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Circulating levels of ST2 are associated with myocardial injury, left ventricular function and future adverse clinical events in patients with ST-elevation myocardial infarction.

Session Non-troponin biomarkers in acute coronary syndromes

Speaker Jan Eritsland

Event : ESC Congress 2019

  • Topic : coronary artery disease, acute coronary syndromes, acute cardiac care
  • Sub-topic : Acute Coronary Syndromes: Inflammation
  • Session type : Abstract Sessions

Authors : C Shetelig (Oslo,NO), T Ueland (Oslo,NO), S Limalanathan (Oslo,NO), P Hoffmann (Oslo,NO), P Aukrust (Oslo,NO), A Yndestad (Oslo,NO), I Seljeflot (Oslo,NO), J Eritsland (Oslo,NO), GØ Andersen (Oslo,NO)

C Shetelig1 , T Ueland2 , S Limalanathan3 , P Hoffmann1 , P Aukrust2 , A Yndestad2 , I Seljeflot1 , J Eritsland1 , GØ Andersen1 , 1Oslo University Hospital, Ulleval, Department of Cardiology - Oslo - Norway , 2Oslo University Hospital - Oslo - Norway , 3Gardermoen Heart Center - Oslo - Norway ,


Background: Soluble ST2, a member of the IL-1 receptor family, seems to be associated with adverse outcome in acute myocardial infarction and heart failure (HF), and is suggested to be involved in left ventricular (LV) remodelling.
Purpose: To elucidate a possible role of ST2 in LV injury, remodelling and prognosis in ST-elevation myocardial infarction (STEMI) patients. The main objectives of the study were to investigate whether circulating ST2 levels were associated with infarct size, LV function, adverse remodeling and clinical outcome in a cohort of patients with STEMI.
Methods: 270 patients with clinically stable first-time STEMI treated with primary percutaneous coronary intervention (PCI) were included. Blood samples were drawn before and immediately after the PCI procedure, at day 1 (median 18.3 hours after PCI) and after 4 months. Cardiac magnetic resonance (CMR) was performed in the acute phase and after 4 months. Clinical events and all-cause mortality were registered during 12 months’ and 70 months’ follow-up, respectively. A composite endpoint was defined as death, MI, unscheduled revascularisation >3 months after the index infarction, rehospitalisation for HF or stroke. Associations between ST2 and CMR parameters and clinical events were evaluated with linear regression and logistic regression, respectively.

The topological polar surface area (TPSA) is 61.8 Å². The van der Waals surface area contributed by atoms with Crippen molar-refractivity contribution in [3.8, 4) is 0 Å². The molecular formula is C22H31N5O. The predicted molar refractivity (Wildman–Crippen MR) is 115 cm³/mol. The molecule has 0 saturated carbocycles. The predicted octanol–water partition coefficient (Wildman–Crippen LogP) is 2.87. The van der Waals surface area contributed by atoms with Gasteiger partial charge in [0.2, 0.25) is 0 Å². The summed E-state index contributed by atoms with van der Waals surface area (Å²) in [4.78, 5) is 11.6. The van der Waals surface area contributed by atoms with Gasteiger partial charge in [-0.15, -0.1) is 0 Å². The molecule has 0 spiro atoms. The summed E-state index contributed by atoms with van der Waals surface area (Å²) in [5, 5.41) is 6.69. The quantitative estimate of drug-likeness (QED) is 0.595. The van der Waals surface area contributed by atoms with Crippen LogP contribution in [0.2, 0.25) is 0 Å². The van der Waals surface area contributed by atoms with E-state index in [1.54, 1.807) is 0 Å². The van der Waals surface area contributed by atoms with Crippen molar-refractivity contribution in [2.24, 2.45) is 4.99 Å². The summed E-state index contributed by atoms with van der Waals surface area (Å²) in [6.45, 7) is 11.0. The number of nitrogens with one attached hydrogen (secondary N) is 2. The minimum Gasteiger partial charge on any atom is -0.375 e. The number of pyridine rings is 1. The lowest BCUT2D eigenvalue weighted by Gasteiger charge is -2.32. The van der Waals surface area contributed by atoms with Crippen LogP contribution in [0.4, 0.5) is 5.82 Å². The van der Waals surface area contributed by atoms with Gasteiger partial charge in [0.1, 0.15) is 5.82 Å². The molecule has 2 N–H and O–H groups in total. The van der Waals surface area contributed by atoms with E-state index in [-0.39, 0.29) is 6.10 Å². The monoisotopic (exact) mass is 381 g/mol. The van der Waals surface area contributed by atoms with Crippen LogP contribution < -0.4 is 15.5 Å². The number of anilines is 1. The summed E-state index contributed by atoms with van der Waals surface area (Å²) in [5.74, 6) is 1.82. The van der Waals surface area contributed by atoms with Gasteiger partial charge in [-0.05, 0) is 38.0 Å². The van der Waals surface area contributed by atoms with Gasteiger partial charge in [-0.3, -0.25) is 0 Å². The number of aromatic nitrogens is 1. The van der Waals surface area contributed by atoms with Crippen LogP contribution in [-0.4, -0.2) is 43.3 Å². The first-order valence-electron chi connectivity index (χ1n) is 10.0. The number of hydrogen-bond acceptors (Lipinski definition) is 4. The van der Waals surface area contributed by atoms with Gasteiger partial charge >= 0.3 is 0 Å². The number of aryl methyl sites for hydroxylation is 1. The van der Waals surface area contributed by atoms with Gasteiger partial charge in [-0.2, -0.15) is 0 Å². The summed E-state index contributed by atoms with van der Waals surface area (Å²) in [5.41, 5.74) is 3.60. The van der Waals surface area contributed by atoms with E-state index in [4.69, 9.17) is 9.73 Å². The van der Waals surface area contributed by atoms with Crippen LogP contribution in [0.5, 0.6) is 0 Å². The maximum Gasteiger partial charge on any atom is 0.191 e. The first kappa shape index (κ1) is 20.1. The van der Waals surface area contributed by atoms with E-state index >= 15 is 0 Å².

Results: There was a significant increase in ST2 levels from the PCI procedure to day 1 with a subsequent decline from day 1 to 4 months in the POSTEMI cohort. Patients with high ST2 levels (>median) at all sampling points during hospitalisation had significantly larger infarct size, lower myocardial salvage, lower LVEF, larger increase in EDV and higher frequency of MVO. After adjustment for relevant clinical variables, peak CRP and peak troponin T, ST2 measured at day 1 remained associated with infarct size (ß 2.0 per SD of ST2, p<0.001) and LVEF (ß -1.8 per SD of ST2, p=0.02) at 4 months. High levels of ST2 measured at day 1 (>75th percentile) were associated with increased risk of having an adverse clinical event during the first year and with long-term all-cause mortality (Figure). High levels of ST2 measured in a stable phase 4 months after STEMI were also associated with an increased risk of all-cause mortality (Figure).
Conclusions: High levels of ST2 in STEMI patients were associated with large infarct size, impaired recovery of LV function, and adverse clinical outcome in patients with STEMI. ST2 measured 4 months after STEMI remained associated with all-cause mortality.

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